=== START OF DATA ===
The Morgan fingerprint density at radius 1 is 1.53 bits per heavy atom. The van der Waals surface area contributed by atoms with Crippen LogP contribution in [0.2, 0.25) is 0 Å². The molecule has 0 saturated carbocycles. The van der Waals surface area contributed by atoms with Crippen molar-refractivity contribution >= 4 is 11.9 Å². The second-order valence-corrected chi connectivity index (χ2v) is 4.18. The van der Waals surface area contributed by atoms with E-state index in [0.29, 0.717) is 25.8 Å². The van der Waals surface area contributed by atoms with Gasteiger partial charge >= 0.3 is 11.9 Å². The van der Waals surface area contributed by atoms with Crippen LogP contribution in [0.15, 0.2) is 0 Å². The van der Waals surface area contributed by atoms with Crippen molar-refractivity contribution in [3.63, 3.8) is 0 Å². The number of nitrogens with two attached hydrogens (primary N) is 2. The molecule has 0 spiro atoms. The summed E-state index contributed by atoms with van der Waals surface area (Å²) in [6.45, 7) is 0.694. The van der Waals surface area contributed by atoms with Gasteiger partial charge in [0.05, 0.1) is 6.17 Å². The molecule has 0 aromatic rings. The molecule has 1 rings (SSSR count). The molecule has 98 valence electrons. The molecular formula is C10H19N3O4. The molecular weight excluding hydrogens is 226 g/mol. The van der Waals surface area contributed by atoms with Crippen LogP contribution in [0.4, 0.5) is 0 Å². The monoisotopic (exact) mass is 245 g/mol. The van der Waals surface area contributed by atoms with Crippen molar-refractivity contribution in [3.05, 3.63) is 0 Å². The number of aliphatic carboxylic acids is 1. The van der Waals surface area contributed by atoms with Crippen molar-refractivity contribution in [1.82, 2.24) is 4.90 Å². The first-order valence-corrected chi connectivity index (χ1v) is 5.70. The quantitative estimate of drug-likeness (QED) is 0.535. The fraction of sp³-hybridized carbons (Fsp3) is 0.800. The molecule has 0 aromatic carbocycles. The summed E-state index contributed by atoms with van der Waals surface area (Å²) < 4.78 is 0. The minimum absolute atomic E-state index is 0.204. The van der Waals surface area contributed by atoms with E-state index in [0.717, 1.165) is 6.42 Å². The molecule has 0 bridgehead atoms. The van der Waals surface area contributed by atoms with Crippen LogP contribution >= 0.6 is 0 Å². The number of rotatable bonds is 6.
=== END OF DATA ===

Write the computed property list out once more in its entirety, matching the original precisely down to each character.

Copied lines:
The Morgan fingerprint density at radius 1 is 1.53 bits per heavy atom. The van der Waals surface area contributed by atoms with Crippen LogP contribution in [0.2, 0.25) is 0 Å². The molecule has 0 saturated carbocycles. The van der Waals surface area contributed by atoms with Crippen molar-refractivity contribution >= 4 is 11.9 Å². The second-order valence-corrected chi connectivity index (χ2v) is 4.18. The van der Waals surface area contributed by atoms with E-state index in [0.29, 0.717) is 25.8 Å². The van der Waals surface area contributed by atoms with Gasteiger partial charge >= 0.3 is 11.9 Å². The van der Waals surface area contributed by atoms with Crippen LogP contribution in [0.15, 0.2) is 0 Å². The van der Waals surface area contributed by atoms with Crippen molar-refractivity contribution in [3.63, 3.8) is 0 Å². The number of nitrogens with two attached hydrogens (primary N) is 2. The molecule has 0 spiro atoms. The summed E-state index contributed by atoms with van der Waals surface area (Å²) in [6.45, 7) is 0.694. The van der Waals surface area contributed by atoms with Gasteiger partial charge in [0.05, 0.1) is 6.17 Å². The molecule has 0 aromatic rings. The molecule has 1 rings (SSSR count). The molecule has 98 valence electrons. The molecular formula is C10H19N3O4. The molecular weight excluding hydrogens is 226 g/mol. The van der Waals surface area contributed by atoms with Crippen LogP contribution in [0.4, 0.5) is 0 Å². The monoisotopic (exact) mass is 245 g/mol. The van der Waals surface area contributed by atoms with Crippen molar-refractivity contribution in [3.05, 3.63) is 0 Å². The number of aliphatic carboxylic acids is 1. The van der Waals surface area contributed by atoms with Crippen molar-refractivity contribution in [1.82, 2.24) is 4.90 Å². The first-order valence-corrected chi connectivity index (χ1v) is 5.70. The quantitative estimate of drug-likeness (QED) is 0.535. The fraction of sp³-hybridized carbons (Fsp3) is 0.800. The molecule has 0 aromatic carbocycles. The summed E-state index contributed by atoms with van der Waals surface area (Å²) < 4.78 is 0. The minimum absolute atomic E-state index is 0.204. The van der Waals surface area contributed by atoms with E-state index in [0.717, 1.165) is 6.42 Å². The molecule has 0 bridgehead atoms. The van der Waals surface area contributed by atoms with Crippen LogP contribution >= 0.6 is 0 Å². The number of rotatable bonds is 6.